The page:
Solar, wind have big drawbacks

It is time for the solar and wind power industry and its supporters to start accepting the cold, hard facts of the downsides of their products.

Solar and wind supply electricity generation when the resource (e.g. sun or wind) is available, but they do not supply capacity that can be relied on to provide electricity. Even when solar/wind produce power, it must be used as it is produced, since you cannot store more than very small amounts of electricity in any current battery technology.

The more that solar and wind are used, the more the electrical system requires investments in fossil fuels/nuclear power generation to back up its increased use. Government policies that promote the use of solar/wind are equivalent to requiring consumers to buy and care for two vehicles: one that works when you need it and another that works when it feels like it. The hidden costs of solar and wind double their cost which themselves cost double to three times the cost of fossil fuel/nuclear power in the first place.

Solar and wind technology has a long way to go to become dependable and affordable power sources for us all.

Kenneth W. Weigel


Talk to us

More in Opinion

Editorial cartoons for Monday, May 16

A sketchy look at the news of the day.… Continue reading

Members of PRISM close out a dance off Friday afternoon at the Stanwood-Camano YMCA in Stanwood, Washington on March 3, 2022. (Kevin Clark / The Herald)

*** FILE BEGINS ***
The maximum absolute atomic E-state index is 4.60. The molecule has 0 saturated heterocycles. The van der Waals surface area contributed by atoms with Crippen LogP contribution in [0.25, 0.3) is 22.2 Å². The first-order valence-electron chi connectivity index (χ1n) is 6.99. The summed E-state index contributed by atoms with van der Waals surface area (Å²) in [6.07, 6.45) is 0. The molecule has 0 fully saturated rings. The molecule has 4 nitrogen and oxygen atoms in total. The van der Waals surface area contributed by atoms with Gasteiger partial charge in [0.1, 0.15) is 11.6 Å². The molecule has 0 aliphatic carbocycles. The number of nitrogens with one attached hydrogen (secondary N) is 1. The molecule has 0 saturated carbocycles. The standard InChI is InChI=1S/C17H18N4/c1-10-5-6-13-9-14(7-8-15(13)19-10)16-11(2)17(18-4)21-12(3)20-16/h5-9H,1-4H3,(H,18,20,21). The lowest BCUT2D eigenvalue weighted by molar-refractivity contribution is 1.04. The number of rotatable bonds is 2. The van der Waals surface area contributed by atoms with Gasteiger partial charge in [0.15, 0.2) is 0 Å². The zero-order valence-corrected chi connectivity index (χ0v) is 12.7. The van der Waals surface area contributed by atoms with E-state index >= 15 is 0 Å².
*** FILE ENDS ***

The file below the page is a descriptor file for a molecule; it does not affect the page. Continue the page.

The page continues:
Editorial: Marysville board must keep focus on students’ needs

Discussion of LGBTQ clubs must tune out the culture war noise and focus on students and families.

A tiny homes program that opened in early July began with each unit claimed and a wait list of 60. Here Patrick Diller, head of community partnerships for Pallet, discusses the Pallet Shelter Pilot Project on June 29, 2021 in Everett. (Katie Hayes / Herald file)
Editorial: Edmonds ‘camping’ ban won’t solve homelessness

The city first must be able to offer shelter opportunities before forcing people off the streets.

Freshman and sophomore girls from high schools in Snohomish County build wooden tool boxes as an introduction to the Regional Apprenticeship Pathways program at Marysville Pilchuck High School on Thursday, May 5, 2022. (Jon Bauer / The Herald)
Editorial: Trades program building students’ careers and lives

Girls Build introduced high school students to building trades apprenticeships and careers.

Boeing breaking pledge made after Jan. 6 insurrection

A week after the Jan. 6, 2021 insurrection, Boeing released a statement… Continue reading

Glad to see a moderate Republican in House race

I for one was very glad to see Sam Low, a moderate,… Continue reading

There’s plenty of good news in The Herald

The home screen on my phone is a picture of a book… Continue reading

Comment: Most of our leaders haven’t a clue about motherhood

Which explains the simplistic logic heard regarding the formula shortage and the pending abortion ruling.

Comment: Vice President Harris breaking a lot of Senate ties

What the 50-50 Senate— and where its moderates fall on votes — means for this Senate and the next.

Most Read